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20 November 2020

Member news – 20 November

In this update

1. Covid-19 updates
2. BIHIMA predicts increased uptake of hearing tech
3. Not accessible, not acceptable!
4. RCGP produces new toolkit for GPs
5. FDA challenged on regulation of OTC hearing aids
6. Tinnitus update


1. Covid-19 updates

Northern Ireland and Scotland - practices remain open

As Northern Ireland and Scotland prepare for a new round of Covid-19 restrictions, community audiology services will remain open and continue to meet patient needs.

In Northern Ireland, 'close contact services' will be asked to close again on 27 November, but audiology as a healthcare service will be exempt from these restrictions. 

In Scotland, healthcare providers complying with official infection prevention and control measures will also be able to meet local needs in accordance with sector guidance.  

Access the support you need on our Covid-19 resource hub.

England - free flu jabs for over 50s and new NHS Covid support

Free flu jabs have been extended to people aged 50 to 64, which means if you are aged 50 and over you will get the free flu vaccine from 1 December as part of an expanded flu vaccination programme this winter. Read more

Covid-19 - ventilation advice 

The government has launched a new campaign to highlight how adequate ventilation can help reduce the spread of Covid-19. In a new short video, the campaign highlights how fresh air can help reduce the risk of infection from particles by over 70%. Watch the video

PSA launches UK consultation - learning from Covid 

The PSA is conducting a review to look at how UK health regulators, including the HCPC, responded to the pandemic. The consultation will close on 21 December. Find out more.   


2. BIHIMA predicts increased uptake of hearing tech

The British Irish Hearing Instrument Manufacturers Association (BIHIMA) is predicting that the pandemic will pave the way for integrated hearing technologies. In a blog, BHIMA said that most people aged 70 and over suffer from hearing loss, and as they have self-isolated this year, technology has been "a lifeline for many". They predict that the increased uptake of these technologies will also increase the demand for integrated hearing tech. Read more.  


3. Not accessible, not acceptable!

The RNID, RNIB and Sense have challenged Downing Street to improve accessibility to the public health information on Covid-19, setting out how there is an urgent need to act in their 'Not accessible, not acceptable!' campaign. Read more.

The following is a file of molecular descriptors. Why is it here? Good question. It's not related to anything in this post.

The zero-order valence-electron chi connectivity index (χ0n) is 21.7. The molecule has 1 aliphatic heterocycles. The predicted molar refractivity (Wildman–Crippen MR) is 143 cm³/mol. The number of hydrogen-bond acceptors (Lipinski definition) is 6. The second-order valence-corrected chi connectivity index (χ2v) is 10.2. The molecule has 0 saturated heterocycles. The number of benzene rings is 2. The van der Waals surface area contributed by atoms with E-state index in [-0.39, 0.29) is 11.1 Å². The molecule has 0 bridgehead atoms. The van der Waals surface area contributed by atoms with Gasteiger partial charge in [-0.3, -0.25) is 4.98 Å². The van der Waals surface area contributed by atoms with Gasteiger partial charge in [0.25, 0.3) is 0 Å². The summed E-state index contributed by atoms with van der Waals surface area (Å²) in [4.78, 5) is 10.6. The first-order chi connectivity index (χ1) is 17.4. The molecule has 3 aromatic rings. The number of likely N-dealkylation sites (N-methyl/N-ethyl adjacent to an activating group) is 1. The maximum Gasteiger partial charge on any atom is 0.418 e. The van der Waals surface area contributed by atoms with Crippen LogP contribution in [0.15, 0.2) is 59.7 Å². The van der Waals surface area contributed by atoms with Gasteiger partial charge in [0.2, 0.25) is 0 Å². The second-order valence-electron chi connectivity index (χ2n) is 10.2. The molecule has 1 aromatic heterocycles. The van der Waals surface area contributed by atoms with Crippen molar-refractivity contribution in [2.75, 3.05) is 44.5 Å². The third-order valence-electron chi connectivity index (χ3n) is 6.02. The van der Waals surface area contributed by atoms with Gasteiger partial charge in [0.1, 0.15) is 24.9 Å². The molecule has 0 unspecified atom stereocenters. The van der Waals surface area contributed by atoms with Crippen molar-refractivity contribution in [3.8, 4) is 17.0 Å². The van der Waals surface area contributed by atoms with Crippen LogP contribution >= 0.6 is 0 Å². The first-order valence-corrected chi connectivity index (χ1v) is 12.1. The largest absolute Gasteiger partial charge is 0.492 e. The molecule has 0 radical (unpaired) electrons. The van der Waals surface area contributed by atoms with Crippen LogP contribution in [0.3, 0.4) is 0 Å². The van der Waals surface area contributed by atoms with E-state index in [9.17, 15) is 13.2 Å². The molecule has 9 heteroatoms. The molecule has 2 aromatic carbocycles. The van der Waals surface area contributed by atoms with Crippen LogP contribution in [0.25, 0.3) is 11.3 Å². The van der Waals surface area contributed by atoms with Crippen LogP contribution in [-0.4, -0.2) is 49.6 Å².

4. RCGP produces new toolkit for GPs

The RNID and Royal College of General Practitioners (RCGP) have launched a new toolkit to support GPs to deliver more accessible care for people who are deaf and have a hearing loss.

The educational kit, developed by Royal College of GPs (RCGP), is supported by the RNID and NHS England and NHS Improvement. It also offers guidelines on how GPs can recognise early symptoms of hearing loss and how to refer people for a hearing assessment. 

Learn more by vising RCGP.org.  


5. FDA challenged on regulation of OTC hearing aids

The US Congress passed an Act in 2017, giving the FDA three years to establish regulations that would provide greater clarity on the use of OTC devices. The FDA missed the deadline in August 2020. Writing in the New England Journal of Medicine, researchers and otologists have challenged the FDA's delay in issuing new rules governing OTC hearing aids. They also call for clarity on OTC devices and improving consumer protection by better labelling and controls of personal sound-amplification products (PSAPs).  


6.Tinnitus update

The British Tinnitus Association (BTA) has reported that a new study finds that Covid-19 negatively affects the tinnitus community.

The collaborative research found that 46% of people living with tinnitus in the UK reported worsening symptoms because of lockdown and lifestyle changes. The researchers found that 4 out of 10 people who had had Covid-19 symptoms said that their tinnitus was more bothersome - higher than a previous University of Manchester study. 

Since the pandemic started, UK sufferers were also more likely to report worsening tinnitus than those in other countries. 

The BTA is also reminding people to save the date for Tinnitus Week 2021, which will take place from 1 to 7 February. Find out how to get involved.   

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